An artifact recently discovered beneath a Jerusalem parking lot contains the first non-Biblical reference to an Old Testament figure in the court of King Josiah. The 2,600-year-old clay impression references the biblical name Nathan-Melech, according to the Times of Israel.
The clay was stamped with a seal that read, “(belonging) to Nathan-Melech, Servant of the King,” the newspaper reported. Nathan-Melech is named in 2 Kings as an official in the court of King Josiah.
The discovery took place within the ruins of a building destroyed during the destruction of the First Temple. It was found during excavations of a parking lot in the City of David National Park in Jerusalem, the Jerusalem Post reported.
A second seal was found that said it belonged “to Ikkar son of Matanyahu.”
Doron Spielman, vice president of the City of David Foundation, which operates the park, told the Times of Israel that the mention of Nathan-Melech’s name makes the discovery important.
“This is an extremely exciting find for billions of people worldwide. The personal seal of Nat(h)an-Melech, a senior official in the government of Josiah, King of Judah, as described in the Second Book of Kings.
“The ongoing archaeological excavations at the City of David continue to prove that ancient Jerusalem is no longer just a matter of faith, but also a matter of fact,” he said.
“It is truly fascinating to watch how archeologists have uncovered more than 12 layers of Jerusalem history in what used to be a parking lot until just few years ago,” he said.
Nathan-Melech is mentioned in 2 Kings 23:11. As an official of King Josiah, he implemented religious reforms.
2 Kings 23:11 New King James Version (NKJV)
11 Then he removed the horses that the kings of Judah had dedicated to the sun, at the entrance to the house of the Lord, by the chamber of Nathan-Melech, the officer who was in the court; and he burned the chariots of the sun with fire.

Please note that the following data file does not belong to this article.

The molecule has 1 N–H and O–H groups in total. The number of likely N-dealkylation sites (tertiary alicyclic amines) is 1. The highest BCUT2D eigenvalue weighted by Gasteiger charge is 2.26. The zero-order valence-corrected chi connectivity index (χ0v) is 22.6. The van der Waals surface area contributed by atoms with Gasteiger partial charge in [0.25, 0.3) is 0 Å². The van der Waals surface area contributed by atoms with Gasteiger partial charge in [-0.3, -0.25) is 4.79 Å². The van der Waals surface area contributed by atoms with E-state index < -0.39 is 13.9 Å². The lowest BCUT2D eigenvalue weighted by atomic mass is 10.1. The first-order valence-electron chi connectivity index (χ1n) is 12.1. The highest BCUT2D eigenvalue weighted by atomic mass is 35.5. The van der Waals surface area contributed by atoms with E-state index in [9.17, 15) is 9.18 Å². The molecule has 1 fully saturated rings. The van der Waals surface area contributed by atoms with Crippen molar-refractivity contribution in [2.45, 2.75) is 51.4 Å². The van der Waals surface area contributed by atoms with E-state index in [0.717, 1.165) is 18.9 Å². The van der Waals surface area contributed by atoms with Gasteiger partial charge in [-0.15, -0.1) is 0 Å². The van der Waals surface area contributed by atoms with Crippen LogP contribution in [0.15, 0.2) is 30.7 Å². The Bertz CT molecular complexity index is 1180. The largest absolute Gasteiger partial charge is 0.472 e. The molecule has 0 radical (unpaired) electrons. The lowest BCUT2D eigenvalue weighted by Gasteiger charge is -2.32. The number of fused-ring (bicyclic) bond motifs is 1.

The finds are “not just another discovery,” said archaeologist Yiftah Shalev of the Israel Antiquities Authority.
The “paint a much larger picture of the era in Jerusalem,” he told the Times of Israel.
“What is (of) importance is not just that they were found in Jerusalem, but inside their true archaeological context,” he said, commenting on the two-story First Temple structure in which the items were found.
Shalev said the building was an administrative center in ancient Jerusalem.
Shalev and Yuval Gadot, an archaeologist and professor at Tel Aviv University, said in an antiquities authority news release that the area shows signs of destruction in the sixth century B.C., roughly the time of the Babylonian destruction of Jerusalem.
“These artifacts attest to the highly developed system of administration in the Kingdom of Judah and add considerable information to our understanding of the economic status of Jerusalem and its administrative system during the First Temple period, as well as personal information about the king’s closest officials and administrators who lived and worked in the city,” the news release stated.
Anat Mendel-Geberovich of the Hebrew University of Jerusalem and the Center for the Study of Ancient Jerusalem said that it’s a bit too early to be certain that the individual referenced on the clay and the biblical figures are one and the same, but admitted the possibility is strong.
“Although it is not possible to determine with complete certainty that the Nathan-Melech who is mentioned in the Bible was, in fact, the owner of the stamp, it is impossible to ignore some of the details that link them together,” he told the Times of Israel.
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